Allegory of a marketing budget
If you have never read Plato’s Allegory of a Cave or even if you have, you may have not connected it to business today. But when you’re trying to get budget for new marketing (referral marketing) initiatives the Allegory of a Cave resonates with the predicament that many marketers are facing.
In Plato’s Allegory of a Cave, men have been chained facing a wall their whole life. The fire behind them casts shadows onto the wall in front of them.
Out of all the men, one is freed. Slowly, he makes his way out of the cave into the light of day. At first he is blinded by the light, but when his eyes adjust he is able to make out the world around him. The man descends back into the cave to tell the other men of the real world and the marvels it offers, but he is blind in the dark now that his eyes have adjusted to the light. The men chained to the wall however see the man’s blindness as evidence of the danger the world above poses and don’t believe the man. The shadows are the only reality they have every known and they can’t conceive that anything better exists outside the cave.
Marketers who have seen the light of day often experience a very similar struggle to the one that Plato described in the Allegory of a Cave when trying to get budget for new marketing initiatives like referral marketing. But it’s not because the decisions-makers are ineffective or deaf to what they’re saying, but that they haven’t been educated in the same manner.
It can be very difficult to get someone to step away from what they know and into what they consider the unknown. Many times, experienced Marketers are so busy focusing on the shadows of leads from noisy marketing channels (PPC, social media, and email) and trying to make them real that they can’t focus on a new path to greater lead generation. It’s up to you to show them the way.
But how do you convince decision-makers to give you budget for referral marketing?
- The me-too strategy – You might remember the well-loved children’s book, Me Too, by Mercer Mayer. One of the very first pages reads, “When my little sister saw me riding my skateboard she said . . . ‘Me too!’” Most likely you’ve got a competitor who has already discovered the advantages of referral marketing, or at least are talking about it. If you present a decision-maker with this they’ll be more inclined to look into referral marketing and find budget for it.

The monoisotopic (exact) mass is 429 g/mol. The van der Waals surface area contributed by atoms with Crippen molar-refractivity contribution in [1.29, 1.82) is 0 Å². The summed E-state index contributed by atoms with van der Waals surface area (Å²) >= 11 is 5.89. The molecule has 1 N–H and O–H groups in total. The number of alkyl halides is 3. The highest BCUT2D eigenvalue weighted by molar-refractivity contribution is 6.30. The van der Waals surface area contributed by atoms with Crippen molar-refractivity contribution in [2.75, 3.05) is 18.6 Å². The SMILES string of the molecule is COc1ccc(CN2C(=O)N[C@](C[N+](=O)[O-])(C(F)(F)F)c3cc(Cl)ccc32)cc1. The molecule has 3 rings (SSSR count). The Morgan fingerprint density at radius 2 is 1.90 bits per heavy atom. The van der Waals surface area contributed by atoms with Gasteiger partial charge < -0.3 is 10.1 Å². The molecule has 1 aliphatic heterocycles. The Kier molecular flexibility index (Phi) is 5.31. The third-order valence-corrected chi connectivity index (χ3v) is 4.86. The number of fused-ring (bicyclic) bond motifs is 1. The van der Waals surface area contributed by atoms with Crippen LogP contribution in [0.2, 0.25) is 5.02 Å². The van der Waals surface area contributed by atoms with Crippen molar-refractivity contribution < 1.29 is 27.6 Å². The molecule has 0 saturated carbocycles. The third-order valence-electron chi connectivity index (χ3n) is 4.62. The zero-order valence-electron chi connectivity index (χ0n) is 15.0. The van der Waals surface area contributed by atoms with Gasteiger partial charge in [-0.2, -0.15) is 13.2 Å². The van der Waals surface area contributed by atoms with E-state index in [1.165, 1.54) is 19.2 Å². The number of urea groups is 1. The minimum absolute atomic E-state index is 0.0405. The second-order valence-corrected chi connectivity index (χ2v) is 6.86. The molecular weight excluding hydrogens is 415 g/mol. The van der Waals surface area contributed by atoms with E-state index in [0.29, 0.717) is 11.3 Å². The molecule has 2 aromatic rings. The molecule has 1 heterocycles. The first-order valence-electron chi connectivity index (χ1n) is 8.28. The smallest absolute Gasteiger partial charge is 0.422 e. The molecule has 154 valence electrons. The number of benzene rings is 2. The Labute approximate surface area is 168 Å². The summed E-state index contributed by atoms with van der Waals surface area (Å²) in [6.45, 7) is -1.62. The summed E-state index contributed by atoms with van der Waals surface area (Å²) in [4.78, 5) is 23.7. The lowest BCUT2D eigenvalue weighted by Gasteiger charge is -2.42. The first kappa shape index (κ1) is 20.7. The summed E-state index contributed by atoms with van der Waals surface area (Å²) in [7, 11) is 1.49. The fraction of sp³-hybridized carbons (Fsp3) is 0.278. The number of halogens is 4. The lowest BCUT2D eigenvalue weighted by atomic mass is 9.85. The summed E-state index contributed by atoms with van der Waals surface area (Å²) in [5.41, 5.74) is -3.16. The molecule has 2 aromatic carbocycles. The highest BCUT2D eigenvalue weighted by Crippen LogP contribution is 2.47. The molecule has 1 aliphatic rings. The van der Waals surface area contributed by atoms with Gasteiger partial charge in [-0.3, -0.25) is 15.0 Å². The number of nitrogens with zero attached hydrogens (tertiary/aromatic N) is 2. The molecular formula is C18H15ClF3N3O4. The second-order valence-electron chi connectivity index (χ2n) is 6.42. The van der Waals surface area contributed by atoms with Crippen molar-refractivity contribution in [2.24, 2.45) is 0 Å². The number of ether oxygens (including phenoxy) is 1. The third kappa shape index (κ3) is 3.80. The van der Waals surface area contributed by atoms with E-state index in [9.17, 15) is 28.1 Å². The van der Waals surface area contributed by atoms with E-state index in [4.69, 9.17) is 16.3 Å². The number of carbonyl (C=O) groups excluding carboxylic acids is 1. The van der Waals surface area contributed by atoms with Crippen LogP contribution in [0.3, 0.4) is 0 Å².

- Get help from your peers – Having a peer send an article or study about referral marketing to your boss/CEO helps to educate them and enforces the idea that referral marketing has support. Even if your boss isn’t the decision-maker it helps when a proposal comes from further up the ladder.
- Use Sales – When you’re trying to sell your CEO on something, why not bring in someone whose job it is to sell. By making the referral marketing proposal with Sales you’ll deliver your CEO the unexpected and it will be hard to say no to the first thing you’ve ever worked together on. And if you really want to make it hard for them to say no, throw a curve ball by bringing in Customer Success for the pitch also.
- Reallocate funds– Sometime no matter how hard you sell an initiative there just isn’t budget for it. However, that doesn’t mean this is the end. It may not be about getting or asking for budget, but creating room in your current budget for your new marketing initiative by reallocate funds from initiatives that aren’t producing quality leads anymore. Referral marketing has a 4x better conversion rate than traditional marketing leads (emarketer). Look at your conversion rates and decide what money you can reallocate to a referral marketing initiative.
Do you want to hear from other business professionals about how you can get budget for your marketing initiative? Try listening to the webinar, Getting Budget for New Projects: Advice from CMO’s.
And to make a case for adopting referral marketing try the ROI calculator to determine what your ROI would be with a referral program.